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March 20, 2013

Employers Beware: Portland City Council Passes Sick Leave Mandate

March 20, 2013

By Leora Coleman-Fire


Leora Coleman-Fire - Employment Attorney - Portland, OR
By Leora Coleman-Fire

Leora Coleman-Fire - Employment Attorney - Portland, OR

The City of Portland joined Seattle, San Francisco, Washington D.C., and the State of Connecticut when the Portland City Council unanimously passed a paid sick leave ordinance on March 13, 2013. The ordinance will take effect on January 1, 2014, after further rulemaking is concluded. However, it is important for all employers with employees who perform work within the City of Portland to be ready for the changes.

What Employers Should Do Now

1. Relax – Portland's sick leave ordinance does not go into effect until January 1, 2014, which means you have time to understand what is required and take appropriate action.

2. Review – Take a look at your current leave and paid time off (PTO) policies and see how they match up with the Portland sick leave ordinance requirements. If your policies meet the minimum requirements of the ordinance, no changes to your policies will be necessary.

3. Calendar – Mark your calendar with the following important dates:

  • September-December 2013:
    • Update your handbooks to be compliant with the ordinance and related administrative rules, which should be finalized at about this time.
    • Train managers and human resources personnel to understand the new ordinance and be ready to properly implement.
  • January 1, 2014:
    • Begin documenting the hours worked, sick time accrued, and sick time used by current employees. For any new employees hired after January 1, 2014, begin the same documentation process, but calendar 90 days from the employee's start date for when s/he will be able to use accrued sick leave.
    • Provide and post notices (in English and any other languages used to communicate with your workforce) of employee rights under the new ordinance. The City will provide a template for the notice and the Oregon Bureau of Labor & Industries (BOLI) will likely create and disseminate the required poster.

The Key Points, in Brief, of the Portland Sick Leave Ordinance

1. A covered employer includes any employer with one or more employees (not including properly classified independent contractors) who work at least 240 hours in a calendar year within the geographic boundaries of the City of Portland. This includes even employees who are headquartered elsewhere, but stop in Portland to conduct business.

2. Employers with five or fewer employees must provide employees with one hour of unpaid sick time for every 30 hours of work performed in the City of Portland.

3. Employers with six or more employees must provide employees with one hour of paid sick time for every 30 hours of work performed in the City of Portland.

4. On January 1, 2014, sick time will begin to accrue for employees of covered employers. After January 1, 2014, new employees will start to accrue sick time at the commencement of their employment, but new employees will not be able to use their sick leave during the first 90 calendar days of employment.

5. A maximum of 40 hours of sick time may be accrued in a calendar year and employees may carry over up to 40 hours of unused sick time from the previous calendar year. Even if the employer sells, transfers, or otherwise assigns the business to another employer, employee's accrued sick time will transfer.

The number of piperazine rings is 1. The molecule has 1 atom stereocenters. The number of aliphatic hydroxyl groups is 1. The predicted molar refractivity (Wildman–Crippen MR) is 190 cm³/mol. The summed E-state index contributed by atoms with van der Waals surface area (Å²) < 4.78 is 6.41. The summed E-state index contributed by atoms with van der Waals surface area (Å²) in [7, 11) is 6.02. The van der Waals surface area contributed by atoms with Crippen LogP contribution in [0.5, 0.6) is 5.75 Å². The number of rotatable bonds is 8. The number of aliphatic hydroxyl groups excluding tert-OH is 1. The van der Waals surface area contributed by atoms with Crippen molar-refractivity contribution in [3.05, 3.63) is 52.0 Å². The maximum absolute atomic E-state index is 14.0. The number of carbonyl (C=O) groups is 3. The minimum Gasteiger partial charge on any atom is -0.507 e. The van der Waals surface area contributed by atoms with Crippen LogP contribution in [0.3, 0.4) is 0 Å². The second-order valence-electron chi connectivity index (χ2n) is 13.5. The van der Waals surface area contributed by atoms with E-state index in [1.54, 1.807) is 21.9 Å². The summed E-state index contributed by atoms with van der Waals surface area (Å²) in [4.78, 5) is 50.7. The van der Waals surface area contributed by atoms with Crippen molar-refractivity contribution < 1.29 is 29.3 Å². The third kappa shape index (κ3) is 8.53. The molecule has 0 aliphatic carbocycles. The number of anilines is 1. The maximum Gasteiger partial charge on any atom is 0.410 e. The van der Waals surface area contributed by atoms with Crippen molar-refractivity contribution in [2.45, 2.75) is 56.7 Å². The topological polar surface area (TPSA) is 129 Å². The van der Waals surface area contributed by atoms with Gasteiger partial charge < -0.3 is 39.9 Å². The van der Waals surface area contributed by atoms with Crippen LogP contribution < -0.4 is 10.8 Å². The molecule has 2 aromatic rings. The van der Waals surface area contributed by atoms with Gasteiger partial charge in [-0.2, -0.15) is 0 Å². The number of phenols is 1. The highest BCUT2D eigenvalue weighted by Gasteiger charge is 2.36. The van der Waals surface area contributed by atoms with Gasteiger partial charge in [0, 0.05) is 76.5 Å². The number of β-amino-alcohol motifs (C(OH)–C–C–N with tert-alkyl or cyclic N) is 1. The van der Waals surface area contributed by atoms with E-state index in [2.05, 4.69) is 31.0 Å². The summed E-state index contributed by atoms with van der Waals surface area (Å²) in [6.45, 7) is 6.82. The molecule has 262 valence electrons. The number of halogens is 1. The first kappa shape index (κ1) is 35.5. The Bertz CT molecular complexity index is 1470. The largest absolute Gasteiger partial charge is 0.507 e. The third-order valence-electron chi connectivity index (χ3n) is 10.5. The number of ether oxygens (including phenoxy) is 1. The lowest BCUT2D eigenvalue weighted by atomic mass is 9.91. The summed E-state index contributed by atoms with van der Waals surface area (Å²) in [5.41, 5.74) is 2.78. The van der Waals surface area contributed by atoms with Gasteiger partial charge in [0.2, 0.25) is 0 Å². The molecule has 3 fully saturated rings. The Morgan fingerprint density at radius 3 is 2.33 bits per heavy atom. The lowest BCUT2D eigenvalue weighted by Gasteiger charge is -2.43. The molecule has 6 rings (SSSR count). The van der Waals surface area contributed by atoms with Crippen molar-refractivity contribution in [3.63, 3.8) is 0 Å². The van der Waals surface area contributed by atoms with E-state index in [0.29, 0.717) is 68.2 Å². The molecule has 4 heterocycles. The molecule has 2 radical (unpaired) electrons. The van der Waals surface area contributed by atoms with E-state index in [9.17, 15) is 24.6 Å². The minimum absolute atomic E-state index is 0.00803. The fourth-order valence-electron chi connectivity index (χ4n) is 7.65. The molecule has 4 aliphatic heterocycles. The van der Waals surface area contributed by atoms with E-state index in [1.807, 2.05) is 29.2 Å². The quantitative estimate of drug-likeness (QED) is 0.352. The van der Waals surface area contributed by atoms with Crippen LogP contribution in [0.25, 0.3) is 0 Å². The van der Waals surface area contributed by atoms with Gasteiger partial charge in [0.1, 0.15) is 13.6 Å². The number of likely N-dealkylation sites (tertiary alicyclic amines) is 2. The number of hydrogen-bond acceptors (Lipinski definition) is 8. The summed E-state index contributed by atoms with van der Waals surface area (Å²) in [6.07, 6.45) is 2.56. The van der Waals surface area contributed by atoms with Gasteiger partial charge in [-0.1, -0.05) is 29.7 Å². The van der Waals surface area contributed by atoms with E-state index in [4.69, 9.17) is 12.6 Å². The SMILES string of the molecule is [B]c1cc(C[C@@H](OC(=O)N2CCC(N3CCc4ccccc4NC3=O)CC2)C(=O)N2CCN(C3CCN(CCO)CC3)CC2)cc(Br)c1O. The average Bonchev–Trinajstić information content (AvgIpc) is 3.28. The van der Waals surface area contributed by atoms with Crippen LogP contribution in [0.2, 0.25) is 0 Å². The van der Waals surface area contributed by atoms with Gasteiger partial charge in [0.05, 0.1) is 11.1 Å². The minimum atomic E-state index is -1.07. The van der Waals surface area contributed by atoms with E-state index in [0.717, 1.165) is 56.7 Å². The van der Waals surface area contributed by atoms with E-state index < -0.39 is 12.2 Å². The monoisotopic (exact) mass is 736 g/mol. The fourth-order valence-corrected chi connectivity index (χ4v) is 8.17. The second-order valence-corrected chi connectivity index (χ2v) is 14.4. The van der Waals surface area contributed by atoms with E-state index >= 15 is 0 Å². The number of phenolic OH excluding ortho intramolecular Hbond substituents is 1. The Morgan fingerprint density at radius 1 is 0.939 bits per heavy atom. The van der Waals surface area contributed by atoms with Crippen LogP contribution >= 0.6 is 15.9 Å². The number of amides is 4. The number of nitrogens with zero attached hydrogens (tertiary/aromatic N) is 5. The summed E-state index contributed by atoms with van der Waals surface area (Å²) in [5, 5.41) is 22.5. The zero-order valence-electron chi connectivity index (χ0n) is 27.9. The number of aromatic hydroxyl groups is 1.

6. Compensation for unused sick time is not required upon separation of employment. Employers should include this policy in their employee handbook.

7. Sick time can be taken in one hour increments, to cover all or part of a shift, and to cover up to 40 hours per calendar year.

8. Sick time can be used for various health-related reasons, including: the diagnosis, care, or treatment of the employee or the employee's family member's mental or physical illness, injury, or health condition; in response to domestic violence, harassment, sexual assault or stalking; or if an employee's child's school or business is closed due to a public health emergency.

9. Employees cannot be forced to find a replacement or work an alternate shift as a condition of or to make up for their use of sick time.

10. Employers will be required to establish written policies for how employees provide sick leave notice. Employers can include in their policies that for absences of more than three consecutive days, employees must provide reasonable documentation that their sick time is being used for one of the legally-allowed purposes. Employers must then pay for any uncovered cost owed by the employee as a consequence of obtaining such documentation. Employers cannot count earned sick leave as an absence that may lead to or result in an adverse employment action.

11. An employee's exercise of sick time rights is protected and no employer or other person may interfere with, restrain or deny the exercise of (or the attempt to exercise) any right related to sick leave.

12. Employees may not be retaliated against for exercising their rights. Employees can file claims with BOLI, which will enforce this ordinance, or private lawsuits against their employer.

13. Employers must post notices of employee rights related to sick leave when the required poster becomes available.

14. Employers must keep records documenting the hours worked, sick time accrued, and sick time used by employees, for a period of at least two years.

We are keeping a close eye on Portland's sick leave ordinance and will continue to stay up-to-date on new information as it becomes available. This sick leave ordinance raises novel and complex issues, which we can help you navigate. Please feel free to contact us with your questions and concerns.


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